The Criminal Justice (Victims of Crime) Act 2017 also provides that a victim can be accompanied by a person of their choice including a legal representative when making a statement to the Gardaí.  However, the Act does not provide for legal aid for victims of crime. Some victims may not be able to access this right as they cannot afford a solicitor. Government should consider extending legal aid to victims of crime so that they can access their right to be accompanied under the EU Victims Directive and the Criminal Justice (Victims of Crime) Act 2017.

Finally victims of crime do not want to have to go back to court to enforce their rights under this legislation. The Victims’ Rights Alliance calls again on Government to establish an Ombudsman for Victims of Crime to ensure that victims can access a quick, clear and independent complaints procedures’.

The Act provides that all victims must be individually assessed to ascertain if they need special protection measures. Children are presumed to need special protection measures. These protection measures can result in the public being excluded from the court room and it can prohibit the cross-examination of a victim relating their private life, not related to the criminal. Amendments to the the Criminal Evidence Act 1992, have not been commenced today.

 

 

 

Criminal Justice (Victims of Crime) Act 2017 signed into law

Almost two years after entering into force, the EU Victims Directive was finally legislated for in Ireland with the signing into law of the Criminal Justice (Victims of Crime) Act 2017.

The Victims’ Rights Alliance (VRA), an alliance of victim support and human rights organisations in Ireland, welcomed the implementation of the Act and heralded it as a force for change for victims of crime in Ireland. The VRA have been advocating for the implementation of dedicated victim’s legislation in Ireland for over seven years.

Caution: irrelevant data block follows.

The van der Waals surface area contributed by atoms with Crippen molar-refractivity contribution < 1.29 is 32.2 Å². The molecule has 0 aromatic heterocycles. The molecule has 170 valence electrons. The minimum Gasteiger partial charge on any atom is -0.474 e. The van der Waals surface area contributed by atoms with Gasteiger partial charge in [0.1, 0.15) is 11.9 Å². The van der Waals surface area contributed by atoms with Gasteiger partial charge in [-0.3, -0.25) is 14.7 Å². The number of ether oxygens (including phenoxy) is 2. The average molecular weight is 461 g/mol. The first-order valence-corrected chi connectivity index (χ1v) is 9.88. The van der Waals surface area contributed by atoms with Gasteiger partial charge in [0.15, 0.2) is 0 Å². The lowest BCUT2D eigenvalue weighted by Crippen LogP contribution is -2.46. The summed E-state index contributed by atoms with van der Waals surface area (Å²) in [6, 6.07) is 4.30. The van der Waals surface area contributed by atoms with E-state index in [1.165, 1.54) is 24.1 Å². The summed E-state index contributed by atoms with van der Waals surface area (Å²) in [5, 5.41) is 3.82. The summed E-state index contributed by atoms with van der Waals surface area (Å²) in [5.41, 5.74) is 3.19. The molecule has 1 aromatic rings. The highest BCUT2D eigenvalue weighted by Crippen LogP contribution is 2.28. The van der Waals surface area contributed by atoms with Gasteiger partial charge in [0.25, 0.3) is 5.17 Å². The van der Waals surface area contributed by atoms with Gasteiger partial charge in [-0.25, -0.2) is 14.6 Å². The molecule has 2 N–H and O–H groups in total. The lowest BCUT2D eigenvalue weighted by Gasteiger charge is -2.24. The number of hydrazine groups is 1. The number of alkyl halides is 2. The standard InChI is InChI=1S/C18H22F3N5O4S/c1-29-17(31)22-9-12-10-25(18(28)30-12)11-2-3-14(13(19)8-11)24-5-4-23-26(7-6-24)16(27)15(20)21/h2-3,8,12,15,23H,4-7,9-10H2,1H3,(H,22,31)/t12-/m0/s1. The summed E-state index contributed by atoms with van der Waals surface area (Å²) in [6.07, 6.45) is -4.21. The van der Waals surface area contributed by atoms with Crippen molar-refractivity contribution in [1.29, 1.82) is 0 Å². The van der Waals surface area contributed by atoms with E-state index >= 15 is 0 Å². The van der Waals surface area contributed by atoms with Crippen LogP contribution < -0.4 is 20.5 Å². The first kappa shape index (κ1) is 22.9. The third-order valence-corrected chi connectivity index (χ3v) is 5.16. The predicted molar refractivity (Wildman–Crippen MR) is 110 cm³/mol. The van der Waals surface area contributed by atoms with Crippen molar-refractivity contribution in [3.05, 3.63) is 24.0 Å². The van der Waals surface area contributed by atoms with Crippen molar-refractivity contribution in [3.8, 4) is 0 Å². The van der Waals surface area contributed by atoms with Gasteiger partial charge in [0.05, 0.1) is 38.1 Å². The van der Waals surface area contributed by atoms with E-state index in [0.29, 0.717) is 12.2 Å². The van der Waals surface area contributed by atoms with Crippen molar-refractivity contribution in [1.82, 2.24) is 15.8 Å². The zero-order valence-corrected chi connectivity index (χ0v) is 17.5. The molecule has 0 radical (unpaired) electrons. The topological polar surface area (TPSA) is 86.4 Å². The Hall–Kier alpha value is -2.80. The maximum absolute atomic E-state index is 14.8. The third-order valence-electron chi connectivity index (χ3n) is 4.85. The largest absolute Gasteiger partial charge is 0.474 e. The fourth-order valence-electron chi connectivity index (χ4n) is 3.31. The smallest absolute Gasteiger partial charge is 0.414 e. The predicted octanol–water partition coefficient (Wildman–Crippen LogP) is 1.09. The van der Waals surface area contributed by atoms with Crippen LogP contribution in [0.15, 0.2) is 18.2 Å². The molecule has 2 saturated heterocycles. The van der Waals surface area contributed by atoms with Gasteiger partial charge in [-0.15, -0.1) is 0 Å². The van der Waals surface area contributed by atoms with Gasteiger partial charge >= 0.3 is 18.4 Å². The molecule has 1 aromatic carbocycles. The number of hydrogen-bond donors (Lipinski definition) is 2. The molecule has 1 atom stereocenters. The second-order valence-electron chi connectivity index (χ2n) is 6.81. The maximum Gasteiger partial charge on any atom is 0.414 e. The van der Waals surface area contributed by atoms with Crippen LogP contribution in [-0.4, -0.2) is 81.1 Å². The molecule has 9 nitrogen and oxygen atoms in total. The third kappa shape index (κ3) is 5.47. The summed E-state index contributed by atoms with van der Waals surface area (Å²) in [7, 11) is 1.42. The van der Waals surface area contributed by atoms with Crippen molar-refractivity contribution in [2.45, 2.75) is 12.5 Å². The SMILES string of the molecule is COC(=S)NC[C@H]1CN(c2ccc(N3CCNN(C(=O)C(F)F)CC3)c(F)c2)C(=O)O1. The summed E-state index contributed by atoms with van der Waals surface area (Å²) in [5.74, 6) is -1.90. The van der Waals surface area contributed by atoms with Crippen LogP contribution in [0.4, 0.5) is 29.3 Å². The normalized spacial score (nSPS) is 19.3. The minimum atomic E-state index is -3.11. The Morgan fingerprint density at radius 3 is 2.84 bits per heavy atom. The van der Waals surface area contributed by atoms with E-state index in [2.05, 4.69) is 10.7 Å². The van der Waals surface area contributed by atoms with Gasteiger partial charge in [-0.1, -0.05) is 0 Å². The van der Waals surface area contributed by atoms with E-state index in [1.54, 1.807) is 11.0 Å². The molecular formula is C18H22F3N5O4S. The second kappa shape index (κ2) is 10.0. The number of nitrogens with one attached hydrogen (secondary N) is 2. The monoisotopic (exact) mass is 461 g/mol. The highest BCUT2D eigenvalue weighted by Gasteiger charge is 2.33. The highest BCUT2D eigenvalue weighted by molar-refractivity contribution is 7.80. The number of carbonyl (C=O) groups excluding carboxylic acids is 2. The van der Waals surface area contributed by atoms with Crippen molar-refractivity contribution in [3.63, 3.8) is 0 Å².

Maria McDonald BL, Advocate and Coordinator of the VRA commented

The Criminal Justice (Victims of Crime) Act 2017 is a turning point for victims of crime in Ireland. The legislation offers an opportunity for the rights of victims to be placed at the heart of the Irish criminal justice system, a system which, until recently, has failed to adequately balance the rights of the accused with the rights of the victim. Now, for the first time, victims are defined in legislation and they have a legal right to information, support and protection.

The Criminal Justice (Victims of Crime) Act 2017 gives victims of crime minimum rights to information, support and protection regardless of their residential status.  For the first time, a victim of a crime will be described in Irish law as ‘a natural person who has suffered harm, including physical, mental or emotional harm or economic loss, which was directly caused by an offence’. Family members who have lost loved ones as a direct result of a criminal offence are also treated as victims of crime under the legislation.

Ms. McDonald continued

‘We would like to acknowledge the significant amount of work done by key stakeholders on this legislation, including officials in the Department of Justice, Minister for State, David Stanton TD and former Minister for Justice, An Tánaiste Frances Fitzgerald TD. However, where victims’ rights are not protected they need access to an effective, clear and quick complaints procedure. We call on Government to establish an Ombudsman for Victims of Crime. Only by listening to victims and dealing with their complaints can we rebuild victims’ trust in the Irish criminal justice system. An Ombudsman for Victims of Crime will go a long way to ensuring that the dark days of the O’Higgins Report are at an end.’